Easter 5b

Preached: May 10, 2009

How Can I Share My Faith?
Acts 8:26-40

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Grace and peace to you from God our Father and our Lord and Savior Jesus Christ. The Word from God through which the Holy Spirit points us to Jesus our Savior is Acts 8:26-40

Dear friends in Christ, fellow saints washed clean in the blood of our crucified and risen Savior:

What were the disciples doing that first Easter evening? Hiding hiding behind locked doors. Where were they a week later? Again behind locked doors.

How often don't we imitate these disciples! We hide in the safety of our family, friends, and fellow church members safe among those who believe as we do. And when we go out into the world, it's so tempting to hide by blending in, camouflaging our faith. We act and speak in ways that hide or ignore our Savior and his importance in our lives.

But that all changed for the disciples and throughout our lives it's changing for you and me. Jesus sent out these same disciples to go out into the world, preaching the good news to all creation (Mark 16:20). And those words still sound out for you and me. So how can we share our faith instead of hiding it?

Sharing our faith certainly begins at home, even as Jesus told the disciples that they would be his witnessing beginning at Jerusalem, the home city. On this Mother's Day, give thanks to God that so many of us learned of our Savior from little on up in our homes. Did your mother teach you your first prayers or to sing Jesus Loves Me? Give thanks for your mother and father who carried out the will of our God, who said, “Fathers . . . bring . . . up [your children] in the training and instruction of the Lord” (Ephesians 6:4 NIV).

Yes, sharing our faith begins in the home, but it does not end there. And that leads us back to the question: Instead of hiding my faith, how can I share my faith? As we look at the example of Philip in the text, we see answers, answers we can summarize with the words: Go. Glow. Show. Know.

A. Go around the roadblocks

1) What makes you hesitate in sharing your faith?

Who is this Philip? He is one of the seven that were chosen in the Jerusalem church to take over the responsibility of distributing the food for the widows so that the Apostles could devote themselves to prayer and the ministry of the word. Another one of the seven was Stephen who become the first Christian martyr, stoned to death by the Sanhedrin. The persecution that followed scattered many of the Christians from Jerusalem. Philip, for one, traveled north into Samaria and proclaimed Christ there.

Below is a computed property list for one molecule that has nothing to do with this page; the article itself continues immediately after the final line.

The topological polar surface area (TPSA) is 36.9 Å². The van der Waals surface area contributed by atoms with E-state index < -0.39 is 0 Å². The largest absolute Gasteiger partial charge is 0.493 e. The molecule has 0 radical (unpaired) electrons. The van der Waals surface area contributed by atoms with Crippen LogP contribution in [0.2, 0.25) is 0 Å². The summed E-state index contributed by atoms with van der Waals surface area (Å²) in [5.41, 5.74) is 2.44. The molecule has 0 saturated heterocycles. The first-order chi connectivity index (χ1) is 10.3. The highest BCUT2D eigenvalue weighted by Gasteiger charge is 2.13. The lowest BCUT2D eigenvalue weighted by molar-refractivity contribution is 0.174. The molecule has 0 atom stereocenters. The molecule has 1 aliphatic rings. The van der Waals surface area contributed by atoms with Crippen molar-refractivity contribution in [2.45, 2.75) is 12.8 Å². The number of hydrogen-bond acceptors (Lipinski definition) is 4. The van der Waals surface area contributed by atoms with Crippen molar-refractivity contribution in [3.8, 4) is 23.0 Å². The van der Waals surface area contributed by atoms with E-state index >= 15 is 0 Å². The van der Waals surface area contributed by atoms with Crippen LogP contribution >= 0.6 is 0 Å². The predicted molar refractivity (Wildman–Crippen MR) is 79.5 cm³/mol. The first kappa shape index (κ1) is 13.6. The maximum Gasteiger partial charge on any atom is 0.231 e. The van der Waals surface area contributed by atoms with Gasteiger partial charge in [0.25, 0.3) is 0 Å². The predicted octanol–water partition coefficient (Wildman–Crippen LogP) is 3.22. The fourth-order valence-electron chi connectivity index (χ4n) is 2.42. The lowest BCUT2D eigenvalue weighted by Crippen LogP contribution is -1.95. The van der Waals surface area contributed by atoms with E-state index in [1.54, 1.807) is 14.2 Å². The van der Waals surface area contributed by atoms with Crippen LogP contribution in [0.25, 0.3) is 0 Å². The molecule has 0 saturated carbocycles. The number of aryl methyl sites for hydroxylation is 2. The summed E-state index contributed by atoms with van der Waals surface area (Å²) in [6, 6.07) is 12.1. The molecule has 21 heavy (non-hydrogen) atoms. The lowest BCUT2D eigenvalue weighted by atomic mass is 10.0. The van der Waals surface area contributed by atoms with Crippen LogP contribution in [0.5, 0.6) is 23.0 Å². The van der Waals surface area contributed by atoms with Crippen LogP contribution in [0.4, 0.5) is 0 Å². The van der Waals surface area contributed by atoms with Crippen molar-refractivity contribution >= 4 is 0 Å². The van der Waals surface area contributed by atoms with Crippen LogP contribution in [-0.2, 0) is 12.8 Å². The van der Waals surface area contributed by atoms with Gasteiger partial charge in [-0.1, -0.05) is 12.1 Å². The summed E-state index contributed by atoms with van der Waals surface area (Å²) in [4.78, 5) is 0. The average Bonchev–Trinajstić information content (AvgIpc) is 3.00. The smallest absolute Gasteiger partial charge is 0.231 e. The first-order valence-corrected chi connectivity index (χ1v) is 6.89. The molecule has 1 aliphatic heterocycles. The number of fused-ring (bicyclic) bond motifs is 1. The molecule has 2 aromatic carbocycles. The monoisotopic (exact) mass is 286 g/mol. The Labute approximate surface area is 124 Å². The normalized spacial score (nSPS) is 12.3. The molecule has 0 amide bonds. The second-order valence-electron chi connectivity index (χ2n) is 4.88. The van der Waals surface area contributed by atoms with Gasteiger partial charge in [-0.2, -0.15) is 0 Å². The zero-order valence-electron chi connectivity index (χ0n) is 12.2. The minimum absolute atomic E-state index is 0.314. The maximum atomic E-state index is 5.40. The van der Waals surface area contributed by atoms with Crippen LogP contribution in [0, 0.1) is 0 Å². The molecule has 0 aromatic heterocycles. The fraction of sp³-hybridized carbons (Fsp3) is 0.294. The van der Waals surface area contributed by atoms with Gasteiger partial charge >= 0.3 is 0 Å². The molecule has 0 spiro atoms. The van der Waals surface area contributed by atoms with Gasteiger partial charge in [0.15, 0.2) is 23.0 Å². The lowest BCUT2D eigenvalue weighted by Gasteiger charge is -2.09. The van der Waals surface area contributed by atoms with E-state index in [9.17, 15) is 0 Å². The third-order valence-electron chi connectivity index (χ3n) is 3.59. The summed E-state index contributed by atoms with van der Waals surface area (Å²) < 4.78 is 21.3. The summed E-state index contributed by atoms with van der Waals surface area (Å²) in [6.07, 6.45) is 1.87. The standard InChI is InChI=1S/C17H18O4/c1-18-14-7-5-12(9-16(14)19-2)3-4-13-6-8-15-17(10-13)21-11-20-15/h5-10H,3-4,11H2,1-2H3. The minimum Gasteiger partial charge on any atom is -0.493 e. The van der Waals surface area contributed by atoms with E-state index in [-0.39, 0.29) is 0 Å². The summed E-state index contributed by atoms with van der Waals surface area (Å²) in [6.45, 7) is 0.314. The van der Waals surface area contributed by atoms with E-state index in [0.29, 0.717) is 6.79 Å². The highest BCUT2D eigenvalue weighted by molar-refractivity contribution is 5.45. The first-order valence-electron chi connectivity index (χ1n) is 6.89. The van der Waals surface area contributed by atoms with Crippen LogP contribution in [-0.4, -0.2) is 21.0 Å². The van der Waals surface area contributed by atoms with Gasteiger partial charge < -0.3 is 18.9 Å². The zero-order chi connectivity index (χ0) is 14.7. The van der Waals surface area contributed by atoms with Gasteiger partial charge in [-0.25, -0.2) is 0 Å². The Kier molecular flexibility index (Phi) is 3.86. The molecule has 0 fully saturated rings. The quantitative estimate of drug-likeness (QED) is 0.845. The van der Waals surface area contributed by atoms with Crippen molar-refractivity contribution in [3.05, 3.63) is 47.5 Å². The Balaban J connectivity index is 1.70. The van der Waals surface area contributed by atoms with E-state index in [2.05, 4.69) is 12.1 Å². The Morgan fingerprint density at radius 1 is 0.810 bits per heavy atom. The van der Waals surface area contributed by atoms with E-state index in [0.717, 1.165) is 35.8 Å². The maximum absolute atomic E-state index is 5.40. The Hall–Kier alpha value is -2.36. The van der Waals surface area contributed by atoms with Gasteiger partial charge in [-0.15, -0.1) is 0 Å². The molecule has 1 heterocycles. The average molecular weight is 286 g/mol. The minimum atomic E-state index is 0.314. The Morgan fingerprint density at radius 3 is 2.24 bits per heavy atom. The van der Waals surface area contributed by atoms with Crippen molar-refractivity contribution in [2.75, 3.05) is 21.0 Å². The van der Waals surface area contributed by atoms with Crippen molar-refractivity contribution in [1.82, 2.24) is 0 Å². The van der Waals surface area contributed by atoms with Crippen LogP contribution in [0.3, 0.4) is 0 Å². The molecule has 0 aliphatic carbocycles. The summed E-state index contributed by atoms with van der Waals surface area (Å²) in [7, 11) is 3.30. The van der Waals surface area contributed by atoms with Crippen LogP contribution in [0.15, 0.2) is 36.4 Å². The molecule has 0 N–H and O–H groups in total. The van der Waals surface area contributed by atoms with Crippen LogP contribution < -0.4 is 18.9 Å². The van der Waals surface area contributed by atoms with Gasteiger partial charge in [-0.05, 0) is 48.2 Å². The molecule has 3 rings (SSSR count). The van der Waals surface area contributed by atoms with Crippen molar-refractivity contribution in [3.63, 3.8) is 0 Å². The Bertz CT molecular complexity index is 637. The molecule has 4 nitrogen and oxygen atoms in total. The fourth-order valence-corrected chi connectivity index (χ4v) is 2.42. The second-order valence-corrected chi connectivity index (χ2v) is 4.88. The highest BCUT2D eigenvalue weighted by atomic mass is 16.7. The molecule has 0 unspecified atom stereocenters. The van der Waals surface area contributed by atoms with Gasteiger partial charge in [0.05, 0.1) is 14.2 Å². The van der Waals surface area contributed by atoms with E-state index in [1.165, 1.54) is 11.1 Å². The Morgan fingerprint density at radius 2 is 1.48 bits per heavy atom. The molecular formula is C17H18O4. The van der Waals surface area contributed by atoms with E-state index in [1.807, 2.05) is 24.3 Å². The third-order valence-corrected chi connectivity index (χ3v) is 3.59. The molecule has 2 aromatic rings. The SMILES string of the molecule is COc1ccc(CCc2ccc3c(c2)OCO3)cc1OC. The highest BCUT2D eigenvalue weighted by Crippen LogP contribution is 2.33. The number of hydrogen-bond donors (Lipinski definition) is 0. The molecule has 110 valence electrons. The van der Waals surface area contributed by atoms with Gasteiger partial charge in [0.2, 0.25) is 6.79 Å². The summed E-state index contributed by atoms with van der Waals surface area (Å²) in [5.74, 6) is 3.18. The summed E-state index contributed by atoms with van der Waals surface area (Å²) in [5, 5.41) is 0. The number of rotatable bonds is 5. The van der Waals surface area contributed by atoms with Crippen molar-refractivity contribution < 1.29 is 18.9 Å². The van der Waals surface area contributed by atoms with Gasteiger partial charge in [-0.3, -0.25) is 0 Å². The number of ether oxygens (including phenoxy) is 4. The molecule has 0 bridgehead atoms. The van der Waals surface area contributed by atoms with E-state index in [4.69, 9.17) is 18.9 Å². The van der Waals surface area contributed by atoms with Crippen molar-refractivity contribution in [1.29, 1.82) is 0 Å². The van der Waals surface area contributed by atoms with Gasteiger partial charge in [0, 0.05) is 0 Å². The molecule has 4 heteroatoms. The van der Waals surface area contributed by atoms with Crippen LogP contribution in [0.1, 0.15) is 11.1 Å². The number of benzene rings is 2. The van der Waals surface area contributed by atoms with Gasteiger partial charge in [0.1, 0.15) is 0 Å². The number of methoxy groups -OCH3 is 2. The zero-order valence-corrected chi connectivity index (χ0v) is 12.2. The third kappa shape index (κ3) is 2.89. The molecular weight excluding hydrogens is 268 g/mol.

But God also had work for him in the opposite direction as well. An angel told him to go south from Jerusalem along the desert road to Gaza. Now Philip could have said, “That's out of my way!” But he did not let his circumstances become a roadblock. He went. That's part one: How do we share our faith? Go. Go around the roadblocks.

On that desert road he meets an Ethiopian eunuch, a high official in charge of the treasury of Candace the queen of the Ethiopians. Here was a foreigner, a non-Jew, a Gentile, who may have been interested in the Jewish faith but had not fully adopted it by any means. Not even the Apostles had taken the Gospel to the Gentiles yet. Was this man's race and culture going to be a roadblock to stop Philip from sharing his faith? If Philip had any doubt whether to speak to him, the Holy Spirit removes it by telling Philip: “Go to that chariot and stay near” (Acts 8:29 NIV). Go around the roadblocks.

Our circumstances and our prejudices can throw up roadblocks in our way. Some circumstances we cannot change. They are in God's hands. But don't walk in the opposite direction when God opens an opportunity. Is there a neighbor you could approach or an acquaintance who needs a friend? Is there a coworker struggling with a problem; a friend or relative with whom you've never talked about spiritual matters? Pray. Pray, dear friends, that the Lord open your eyes so that instead of seeing your present circumstances as roadblocks you see the opportunities he's placed all around you.

And remember his great love for you, so that you overcome the prejudices that infect us. You cannot get any more different than the difference between the holy God and us sinners. Yet God's love gave his Son for us while we were still godless sinners. With that same love, go to those who may be different than you. We don't have to wonder whether the Gospel is for them. We don't need an angel from heaven to direct us. We have the Scriptures. The Scriptures record Jesus' words sending out his Gospel for all people. In addition, we have the example of Philip and later Peter, who went to the house of the Gentile Cornelius, and Paul, who was the Apostle to the Gentiles. And note how each time, God uses human beings, not angels, to speak his Gospel. For that is the work he gives Christians , like you and me. Yes, go, go around the roadblocks. That's the first part of the answer to how can I share my faith.

B. Glow with genuine concern

1) To whom can you shine with Christian love?

And when you go, also glow. Glow with genuine concern. Glow with Christian love. Although it's very brief in the text, we see that Christian concern in Philip. His concern shines out when he asks the Ethiopian if he needs help. “Do you understand what you are reading?” (Acts 8:30 NIV).

Let the light of Christ's love for you shine out in genuine concern for others. Don't impose your will on them. Rather ask with humbleness. Remember how God's Son humbled himself even to death on the cross for you. Imitate his humble love.